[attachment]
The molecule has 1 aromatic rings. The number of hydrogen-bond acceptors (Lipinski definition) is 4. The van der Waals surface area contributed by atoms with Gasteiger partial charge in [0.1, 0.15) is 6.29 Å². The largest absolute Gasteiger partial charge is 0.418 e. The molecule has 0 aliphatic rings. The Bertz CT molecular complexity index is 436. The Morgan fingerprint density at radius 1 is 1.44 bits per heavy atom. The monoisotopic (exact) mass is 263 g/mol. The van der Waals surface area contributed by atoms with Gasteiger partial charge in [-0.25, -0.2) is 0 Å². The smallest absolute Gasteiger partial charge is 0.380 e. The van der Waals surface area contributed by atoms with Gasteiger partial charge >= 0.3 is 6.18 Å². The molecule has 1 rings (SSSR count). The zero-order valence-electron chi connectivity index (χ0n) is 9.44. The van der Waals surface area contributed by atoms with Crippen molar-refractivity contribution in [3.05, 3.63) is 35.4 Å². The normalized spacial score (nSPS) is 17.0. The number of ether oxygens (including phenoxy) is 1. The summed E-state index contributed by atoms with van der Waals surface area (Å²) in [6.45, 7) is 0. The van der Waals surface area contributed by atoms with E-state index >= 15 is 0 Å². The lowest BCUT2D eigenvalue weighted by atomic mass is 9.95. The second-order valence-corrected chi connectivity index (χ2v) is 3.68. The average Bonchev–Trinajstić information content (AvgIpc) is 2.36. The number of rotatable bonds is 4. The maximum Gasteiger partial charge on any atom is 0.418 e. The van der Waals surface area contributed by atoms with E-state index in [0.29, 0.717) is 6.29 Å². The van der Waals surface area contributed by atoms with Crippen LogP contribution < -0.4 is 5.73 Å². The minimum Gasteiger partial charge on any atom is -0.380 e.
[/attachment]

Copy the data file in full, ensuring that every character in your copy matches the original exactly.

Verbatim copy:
The molecule has 1 aromatic rings. The number of hydrogen-bond acceptors (Lipinski definition) is 4. The van der Waals surface area contributed by atoms with Gasteiger partial charge in [0.1, 0.15) is 6.29 Å². The largest absolute Gasteiger partial charge is 0.418 e. The molecule has 0 aliphatic rings. The Bertz CT molecular complexity index is 436. The Morgan fingerprint density at radius 1 is 1.44 bits per heavy atom. The monoisotopic (exact) mass is 263 g/mol. The van der Waals surface area contributed by atoms with Gasteiger partial charge in [-0.25, -0.2) is 0 Å². The smallest absolute Gasteiger partial charge is 0.380 e. The van der Waals surface area contributed by atoms with Gasteiger partial charge >= 0.3 is 6.18 Å². The molecule has 1 rings (SSSR count). The zero-order valence-electron chi connectivity index (χ0n) is 9.44. The van der Waals surface area contributed by atoms with Crippen molar-refractivity contribution in [3.05, 3.63) is 35.4 Å². The normalized spacial score (nSPS) is 17.0. The number of ether oxygens (including phenoxy) is 1. The summed E-state index contributed by atoms with van der Waals surface area (Å²) in [6.45, 7) is 0. The van der Waals surface area contributed by atoms with E-state index >= 15 is 0 Å². The lowest BCUT2D eigenvalue weighted by atomic mass is 9.95. The second-order valence-corrected chi connectivity index (χ2v) is 3.68. The average Bonchev–Trinajstić information content (AvgIpc) is 2.36. The number of rotatable bonds is 4. The maximum Gasteiger partial charge on any atom is 0.418 e. The van der Waals surface area contributed by atoms with E-state index in [0.29, 0.717) is 6.29 Å². The van der Waals surface area contributed by atoms with Crippen LogP contribution < -0.4 is 5.73 Å². The minimum Gasteiger partial charge on any atom is -0.380 e.